The series was inspired by Charles Dickens’s A Tale of Two Cities. In The Making of a Duchess, Julien is a bit like Charles Darnay. He’s a French émigré living in London but retaining ties to France. Armand from The Making of a Gentleman is like Dr. Manette in that Armand has spent years in prison. The only other major male character in the Dickens novel is Sydney Carton, and while I adore Sydney, a hero who pines after a married woman and then sacrifices his life to save her husband is not really going to work in a romance novel. And I’d always wanted to write a book with a pirate hero. So I made Bastien a pirate, but I did have him make sacrifices for Raeven. And he has a much happier ending than Sydney.
I know that sometimes readers expect one thing from the end of a series and are surprised when they don’t get it. I like to surprise readers—hopefully, in a good way. I don’t want them to get what they’re expecting. That’s boring. I like to change it up and keep every book fresh.
What is your writing routine?
I have a toddler, so I write when she is sleeping or at preschool. She goes to preschool two days a week, so when she’s not at preschool, I get up early and write, write when she naps, and write after she goes to bed at night. I write 4 pages/5 days a week. My pages are about 325 words per page, so that puts me at 20 pages and 6500 words a week. I can write the first draft of a book in about 3 months that way, and I find that 4 pages a day is very doable.
What is your biggest writing quirk?
This is very bad, but I find that I can’t write new pages if I don’t have something to snack on or drink while I work. Fortunately, I keep a lot of cut fruit and veggies in the house, but I always want chocolate. If the pages aren’t going well, I easily get my 5 servings of fruit and vegetables.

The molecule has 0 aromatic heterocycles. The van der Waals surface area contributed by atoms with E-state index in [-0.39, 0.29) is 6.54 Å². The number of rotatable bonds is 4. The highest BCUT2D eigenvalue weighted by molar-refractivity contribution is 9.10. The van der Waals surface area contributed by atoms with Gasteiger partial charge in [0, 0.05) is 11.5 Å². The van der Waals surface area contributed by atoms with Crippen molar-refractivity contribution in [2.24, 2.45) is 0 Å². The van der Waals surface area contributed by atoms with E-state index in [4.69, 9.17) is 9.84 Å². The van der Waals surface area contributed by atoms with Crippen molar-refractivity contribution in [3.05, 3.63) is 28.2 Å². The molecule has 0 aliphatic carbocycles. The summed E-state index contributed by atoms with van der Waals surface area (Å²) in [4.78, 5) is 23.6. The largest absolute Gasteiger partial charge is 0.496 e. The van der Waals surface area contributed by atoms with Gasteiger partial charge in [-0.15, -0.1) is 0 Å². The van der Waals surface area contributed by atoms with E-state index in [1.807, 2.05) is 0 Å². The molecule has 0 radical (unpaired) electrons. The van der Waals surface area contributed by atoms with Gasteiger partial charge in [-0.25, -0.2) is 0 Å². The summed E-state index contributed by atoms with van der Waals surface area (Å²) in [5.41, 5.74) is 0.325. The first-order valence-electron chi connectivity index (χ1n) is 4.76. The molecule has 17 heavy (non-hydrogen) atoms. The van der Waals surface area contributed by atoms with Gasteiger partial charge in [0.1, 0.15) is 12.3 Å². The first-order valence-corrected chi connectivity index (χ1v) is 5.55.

Can you give us a peek into any new projects?
Sure! I’m working on a new series we’re calling the Jewels of the Ton. It’s about three glamorous Regency courtesans who get mixed up with some dangerous diamonds and some equally dangerous men. The first book is due out in September, and it’s titled When You Give a Duke a Diamond. I’m finishing up the second book, and the third book will actually be released after the next Lord and Lady Spy book, which is tentatively titled True Spies. That’s my next project.
Where can we find you online?
Where can we purchase this fantastic series?
It’s available from all major book retailers—Barnes & Noble, Amazon, Walmart, etc., and it’s in paperback and ebook form.
Shana is generously giving away TWO copies of THE ROGUE PIRATE’S BRIDE! Lots of ways to enter!
About Shana: I’m the author of numerous adventurous, romantic Regency historicals, including the Rita-nominated Blackthorne’s Bride. My books have been sold in Brazil, Russia, and the Netherlands and featured in the Rhapsody and Doubleday Book Clubs. I taught English at the middle and high school level off and on for eleven years. Most of those years were spent working in Houston’s inner city.
Now I write full time. I’m happily married to an incredibly supportive man I like to call Ultimate Sportsfan, and I have a beautiful daughter and a very spoiled cat.